Man’s major deed and success is considered the focusing of the mind steadily on one single point or concept, so gaining wisdom and deliverance from the cycle of rebirth, and this is known as meditation or self-knowledge.

Pilgrimage To Tibet

tibet2HPB’ s familiarity with Tibetan Buddhism as well as with esoteric Buddhist practices seems to be beyond doubt. A report by Margaret Cousins, “A pilgrimage in the Himalayas,” is confirmed by a Hindu sadhu, among other testimonies, that a Russian lady named Blavatsky had found the high teachers and received the Ancient Wisdom. (World Theosophy, Vol.1, Number 2, February 1930)

She managed to reach the hard-to-access Tibetan lamaseries after strenuous efforts, and hardships overcome with the help of her Masters. In a letter to an inquirer, who asked why she was sent to Tibet, HPB answered:

“True, there is absolutely no need of going to Tibet or India to find some knowledge and power ‘which are latent in every human soul’; but the acquisition of the highest knowledge and power require not only many years of the severest study enlightened by a superior intelligence, and an audacity bent by no peril, but also as many years of retreat in comparative solitude …” (see also The Extraordinary Life and Influence of Helena Blavatsky, by Sylvia Cranston, ch.6)

Buddha’s Secret Teachings

gautama1In many of the mountain lamasaries, Blavatsky writes in The Secret Doctrine, “there are subterranean crypts and cave-libraries, cut in the rock…” She continues:

“Along the ridge of Altyn-Toga, whose soil no European foot has ever trodden so far, there exists a certain hamlet, lost in a deep gorge. … Pilgrims say that the subterranean galleries and halls under it contain a collection of books, the number of which, according to the accounts given, is too large to find room even in the British Museum.”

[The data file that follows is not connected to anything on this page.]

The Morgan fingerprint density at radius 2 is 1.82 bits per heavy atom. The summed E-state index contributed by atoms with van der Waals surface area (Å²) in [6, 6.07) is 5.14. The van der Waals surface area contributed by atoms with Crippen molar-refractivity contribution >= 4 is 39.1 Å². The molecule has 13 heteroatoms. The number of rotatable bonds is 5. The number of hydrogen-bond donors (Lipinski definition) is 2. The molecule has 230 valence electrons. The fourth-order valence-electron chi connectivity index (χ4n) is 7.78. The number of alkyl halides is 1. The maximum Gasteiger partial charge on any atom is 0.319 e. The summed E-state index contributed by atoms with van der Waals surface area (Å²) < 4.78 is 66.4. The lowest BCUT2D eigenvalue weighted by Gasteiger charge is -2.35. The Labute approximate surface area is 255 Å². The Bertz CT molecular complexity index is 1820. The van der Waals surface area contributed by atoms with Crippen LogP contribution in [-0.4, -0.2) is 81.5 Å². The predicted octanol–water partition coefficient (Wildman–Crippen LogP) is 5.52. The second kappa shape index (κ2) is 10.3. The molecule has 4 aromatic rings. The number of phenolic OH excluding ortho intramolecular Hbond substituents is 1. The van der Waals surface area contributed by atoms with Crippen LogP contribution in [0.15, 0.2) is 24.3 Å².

Beneath his public moral teachings, she says, were instructions reserved for his disciples (Arhats.) These were taught “secret portions of the ‘Dan or ‘Jan-na‘ (‘Dhyan‘) of Gautama’s metaphysics,” and “received their Initiation at the famous Saptaparna cave.” HPB further explains:

Dan, now become in modern Chinese and Tibetan phonetics chan, is the general term for the esoteric schools, and their literature. In the old books, the word Janna is defined as “to reform one’s self by meditation and knowledge,” a second inner birth. Hence Dzan, Djan phonetically, the “Book of Dzyan.”

patanjali_11

Patanjali

These mystical Stanzas of Dzyan are those upon which Blavatsky based her entire The Secret Doctrine.

Yoga Training

Raja Yoga, as she called it, the ultimate yoga, differentiating it from Hatha Yoga, was the way in which she perceived and understood the esoteric knowledge she lived and wrote about.

She could never have provided an esoteric teaching had she not, beforehand, undergone a training concerning the secrets of nature and existence – and after long personal effort, practice and experience. To her personal students she recommended reviewing each day in detail, and keeping a mental “Daily Life Ledger” to aid in clearing away the hindrances to meditation.

Her knowledge on meditation can be traced throughout her writings. The Dhyana ability she possessed, referred to by Patanjali (Book 3) as “the continuance of the attention” also called contemplation.   By the word “Dhyana” is the knowledge of the mysterious laws of nature, and and what is obtained by Yoga training.